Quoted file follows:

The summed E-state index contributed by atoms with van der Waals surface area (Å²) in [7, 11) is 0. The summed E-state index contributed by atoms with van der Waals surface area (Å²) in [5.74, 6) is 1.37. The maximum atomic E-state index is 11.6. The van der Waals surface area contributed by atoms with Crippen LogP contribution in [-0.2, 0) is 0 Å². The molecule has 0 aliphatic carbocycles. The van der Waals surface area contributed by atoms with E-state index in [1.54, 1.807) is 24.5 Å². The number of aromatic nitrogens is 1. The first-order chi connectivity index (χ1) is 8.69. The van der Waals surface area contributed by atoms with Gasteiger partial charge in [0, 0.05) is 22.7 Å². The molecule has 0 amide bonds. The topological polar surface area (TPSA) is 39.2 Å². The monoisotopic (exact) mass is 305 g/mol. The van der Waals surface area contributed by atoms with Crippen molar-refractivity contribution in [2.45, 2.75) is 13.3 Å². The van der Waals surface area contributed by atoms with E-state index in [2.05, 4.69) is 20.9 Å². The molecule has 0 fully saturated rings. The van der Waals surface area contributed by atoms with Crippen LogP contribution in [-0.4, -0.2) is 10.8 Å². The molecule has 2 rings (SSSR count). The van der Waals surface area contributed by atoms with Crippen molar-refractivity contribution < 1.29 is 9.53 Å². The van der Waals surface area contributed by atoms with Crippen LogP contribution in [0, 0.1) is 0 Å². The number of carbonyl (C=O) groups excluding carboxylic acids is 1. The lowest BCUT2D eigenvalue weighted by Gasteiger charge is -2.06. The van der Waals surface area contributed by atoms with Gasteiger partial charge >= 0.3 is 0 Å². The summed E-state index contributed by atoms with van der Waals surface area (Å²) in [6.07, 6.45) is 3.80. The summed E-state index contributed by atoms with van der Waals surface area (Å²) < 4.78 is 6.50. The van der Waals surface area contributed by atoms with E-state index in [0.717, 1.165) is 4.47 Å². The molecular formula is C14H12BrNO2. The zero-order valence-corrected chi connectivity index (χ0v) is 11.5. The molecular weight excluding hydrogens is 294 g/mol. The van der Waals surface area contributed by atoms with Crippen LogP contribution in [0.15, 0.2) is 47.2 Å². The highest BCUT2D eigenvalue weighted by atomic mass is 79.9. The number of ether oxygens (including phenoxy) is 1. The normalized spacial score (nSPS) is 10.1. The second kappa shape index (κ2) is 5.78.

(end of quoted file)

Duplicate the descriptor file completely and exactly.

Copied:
The summed E-state index contributed by atoms with van der Waals surface area (Å²) in [7, 11) is 0. The summed E-state index contributed by atoms with van der Waals surface area (Å²) in [5.74, 6) is 1.37. The maximum atomic E-state index is 11.6. The van der Waals surface area contributed by atoms with Crippen LogP contribution in [-0.2, 0) is 0 Å². The molecule has 0 aliphatic carbocycles. The van der Waals surface area contributed by atoms with E-state index in [1.54, 1.807) is 24.5 Å². The number of aromatic nitrogens is 1. The first-order chi connectivity index (χ1) is 8.69. The van der Waals surface area contributed by atoms with Gasteiger partial charge in [0, 0.05) is 22.7 Å². The molecule has 0 amide bonds. The topological polar surface area (TPSA) is 39.2 Å². The monoisotopic (exact) mass is 305 g/mol. The van der Waals surface area contributed by atoms with Crippen molar-refractivity contribution in [2.45, 2.75) is 13.3 Å². The van der Waals surface area contributed by atoms with E-state index in [2.05, 4.69) is 20.9 Å². The molecule has 0 fully saturated rings. The van der Waals surface area contributed by atoms with Crippen LogP contribution in [-0.4, -0.2) is 10.8 Å². The molecule has 2 rings (SSSR count). The van der Waals surface area contributed by atoms with Crippen molar-refractivity contribution < 1.29 is 9.53 Å². The van der Waals surface area contributed by atoms with Crippen LogP contribution in [0, 0.1) is 0 Å². The number of carbonyl (C=O) groups excluding carboxylic acids is 1. The lowest BCUT2D eigenvalue weighted by Gasteiger charge is -2.06. The van der Waals surface area contributed by atoms with Gasteiger partial charge >= 0.3 is 0 Å². The summed E-state index contributed by atoms with van der Waals surface area (Å²) in [6.07, 6.45) is 3.80. The summed E-state index contributed by atoms with van der Waals surface area (Å²) < 4.78 is 6.50. The van der Waals surface area contributed by atoms with E-state index in [0.717, 1.165) is 4.47 Å². The molecular formula is C14H12BrNO2. The zero-order valence-corrected chi connectivity index (χ0v) is 11.5. The molecular weight excluding hydrogens is 294 g/mol. The van der Waals surface area contributed by atoms with Crippen LogP contribution in [0.15, 0.2) is 47.2 Å². The highest BCUT2D eigenvalue weighted by atomic mass is 79.9. The number of ether oxygens (including phenoxy) is 1. The normalized spacial score (nSPS) is 10.1. The second kappa shape index (κ2) is 5.78.